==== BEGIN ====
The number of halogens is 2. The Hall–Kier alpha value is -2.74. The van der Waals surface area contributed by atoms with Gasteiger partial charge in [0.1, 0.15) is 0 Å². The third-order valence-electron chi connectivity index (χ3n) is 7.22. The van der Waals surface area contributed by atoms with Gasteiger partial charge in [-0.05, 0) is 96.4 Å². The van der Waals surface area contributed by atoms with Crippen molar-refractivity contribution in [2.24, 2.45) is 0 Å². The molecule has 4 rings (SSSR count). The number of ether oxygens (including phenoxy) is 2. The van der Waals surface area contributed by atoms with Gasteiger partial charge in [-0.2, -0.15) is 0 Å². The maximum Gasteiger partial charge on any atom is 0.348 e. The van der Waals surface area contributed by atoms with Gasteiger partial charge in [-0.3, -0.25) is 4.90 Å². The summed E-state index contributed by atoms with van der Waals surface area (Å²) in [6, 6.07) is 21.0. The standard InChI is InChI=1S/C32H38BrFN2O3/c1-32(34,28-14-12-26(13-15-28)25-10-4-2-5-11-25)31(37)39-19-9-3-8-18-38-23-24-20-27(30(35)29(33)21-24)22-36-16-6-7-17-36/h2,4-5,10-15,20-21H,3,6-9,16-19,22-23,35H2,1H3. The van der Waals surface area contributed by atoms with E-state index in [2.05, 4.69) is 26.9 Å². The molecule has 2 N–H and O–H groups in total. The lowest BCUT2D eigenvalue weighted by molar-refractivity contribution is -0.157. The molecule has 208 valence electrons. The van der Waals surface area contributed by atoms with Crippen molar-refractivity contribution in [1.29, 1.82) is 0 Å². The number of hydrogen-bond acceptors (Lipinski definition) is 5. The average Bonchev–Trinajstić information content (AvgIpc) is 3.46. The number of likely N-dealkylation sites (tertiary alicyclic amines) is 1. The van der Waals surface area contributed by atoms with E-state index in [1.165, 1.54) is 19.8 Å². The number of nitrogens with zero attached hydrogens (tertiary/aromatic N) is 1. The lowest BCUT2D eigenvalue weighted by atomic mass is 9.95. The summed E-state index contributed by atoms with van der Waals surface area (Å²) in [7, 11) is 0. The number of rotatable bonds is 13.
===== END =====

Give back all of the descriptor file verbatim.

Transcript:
The number of halogens is 2. The Hall–Kier alpha value is -2.74. The van der Waals surface area contributed by atoms with Gasteiger partial charge in [0.1, 0.15) is 0 Å². The third-order valence-electron chi connectivity index (χ3n) is 7.22. The van der Waals surface area contributed by atoms with Gasteiger partial charge in [-0.05, 0) is 96.4 Å². The van der Waals surface area contributed by atoms with Crippen molar-refractivity contribution in [2.24, 2.45) is 0 Å². The molecule has 4 rings (SSSR count). The number of ether oxygens (including phenoxy) is 2. The van der Waals surface area contributed by atoms with Gasteiger partial charge in [-0.2, -0.15) is 0 Å². The maximum Gasteiger partial charge on any atom is 0.348 e. The van der Waals surface area contributed by atoms with Gasteiger partial charge in [-0.3, -0.25) is 4.90 Å². The summed E-state index contributed by atoms with van der Waals surface area (Å²) in [6, 6.07) is 21.0. The standard InChI is InChI=1S/C32H38BrFN2O3/c1-32(34,28-14-12-26(13-15-28)25-10-4-2-5-11-25)31(37)39-19-9-3-8-18-38-23-24-20-27(30(35)29(33)21-24)22-36-16-6-7-17-36/h2,4-5,10-15,20-21H,3,6-9,16-19,22-23,35H2,1H3. The van der Waals surface area contributed by atoms with E-state index in [2.05, 4.69) is 26.9 Å². The molecule has 2 N–H and O–H groups in total. The lowest BCUT2D eigenvalue weighted by molar-refractivity contribution is -0.157. The molecule has 208 valence electrons. The van der Waals surface area contributed by atoms with Crippen molar-refractivity contribution in [1.29, 1.82) is 0 Å². The number of hydrogen-bond acceptors (Lipinski definition) is 5. The average Bonchev–Trinajstić information content (AvgIpc) is 3.46. The number of likely N-dealkylation sites (tertiary alicyclic amines) is 1. The van der Waals surface area contributed by atoms with E-state index in [1.165, 1.54) is 19.8 Å². The number of nitrogens with zero attached hydrogens (tertiary/aromatic N) is 1. The lowest BCUT2D eigenvalue weighted by atomic mass is 9.95. The summed E-state index contributed by atoms with van der Waals surface area (Å²) in [7, 11) is 0. The number of rotatable bonds is 13.